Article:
It was interesting to learn of the ‘commonalities’ of the three Abrahamic traditions. Yet Sacks shows that the reading of scripture calls for study and reflection. For the ‘Word of God’ is subject to different interpretations, and much depends on time and place. He states how the Hebrew language differs that that of Greek, and how believers in Judaism, Christianity, and Islam have differed in their beliefs. Yet he argues that there should be no place for fundamentalist beliefs in society. People should do unto others like what they would like to be done to themselves. And they ought to love God, their neighbor, and the stranger. For divine living is all about ‘forgiveness’ and ‘reconciliation.’ So why nations can’t heed these principles and live in peace? ( )
  erwinkennythomas | Oct 11, 2019 |
People have been killing each other for centuries in the name of religion. In this National Jewish Book Award-winning text, Rabbi Sacks has attempted to grapple with the current rise in violent killings based on religious beliefs. Rabbi Sacks is a philosopher. As such, he goes on at great length to analyze the roots of religious violence. He states that religion leads to violence when it consecrates hatred. Although no practical solutions to the issues are offered here, he observes that this violence “must be fought religiously as well as militarily”. His standard ideals of love your enemy, let go of the hatred in your heart, and acknowledge that only God can mete out vengeance can only go so far. His theory is that wars may be won with weapons but only ideas can win a peace.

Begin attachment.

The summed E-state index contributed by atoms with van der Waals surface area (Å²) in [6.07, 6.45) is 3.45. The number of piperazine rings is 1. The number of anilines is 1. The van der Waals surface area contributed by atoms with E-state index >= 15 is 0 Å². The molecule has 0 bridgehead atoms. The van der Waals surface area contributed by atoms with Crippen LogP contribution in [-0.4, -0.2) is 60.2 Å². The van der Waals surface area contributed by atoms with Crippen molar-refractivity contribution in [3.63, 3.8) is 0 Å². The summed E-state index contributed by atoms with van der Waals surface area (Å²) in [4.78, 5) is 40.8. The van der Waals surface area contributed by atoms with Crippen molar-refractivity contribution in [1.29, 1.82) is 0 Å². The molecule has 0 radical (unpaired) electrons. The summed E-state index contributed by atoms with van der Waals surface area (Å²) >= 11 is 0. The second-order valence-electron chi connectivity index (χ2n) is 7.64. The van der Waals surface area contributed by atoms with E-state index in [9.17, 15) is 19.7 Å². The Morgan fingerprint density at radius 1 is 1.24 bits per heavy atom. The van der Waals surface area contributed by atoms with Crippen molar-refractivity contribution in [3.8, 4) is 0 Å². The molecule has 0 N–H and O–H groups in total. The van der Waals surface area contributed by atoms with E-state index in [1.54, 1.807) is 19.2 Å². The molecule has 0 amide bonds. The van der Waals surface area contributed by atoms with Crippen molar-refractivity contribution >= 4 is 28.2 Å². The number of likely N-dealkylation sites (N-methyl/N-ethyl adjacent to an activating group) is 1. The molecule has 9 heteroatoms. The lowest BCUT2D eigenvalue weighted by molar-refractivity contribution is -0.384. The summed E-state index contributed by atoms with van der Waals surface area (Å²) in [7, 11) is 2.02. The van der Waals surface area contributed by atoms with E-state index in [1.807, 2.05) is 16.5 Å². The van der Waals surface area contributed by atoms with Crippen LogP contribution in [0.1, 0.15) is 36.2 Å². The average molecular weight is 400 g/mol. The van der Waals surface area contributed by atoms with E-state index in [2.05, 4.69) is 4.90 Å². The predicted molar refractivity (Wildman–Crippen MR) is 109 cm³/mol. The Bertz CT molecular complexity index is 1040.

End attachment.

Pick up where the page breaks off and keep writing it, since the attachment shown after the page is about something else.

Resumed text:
HandelmanLibraryTINR | Nov 9, 2017 |
Read this on a recommendation from my dad and really liked it. Beautifully written, moving critique of religiously-motivated violence. For me the payoff came in the central chapters re-interpreting some of the central narratives of Genesis and showing how the Hebrew Bible has embedded in it a powerful non-violent ethos. ( )
  jalbacutler | Jan 10, 2017 |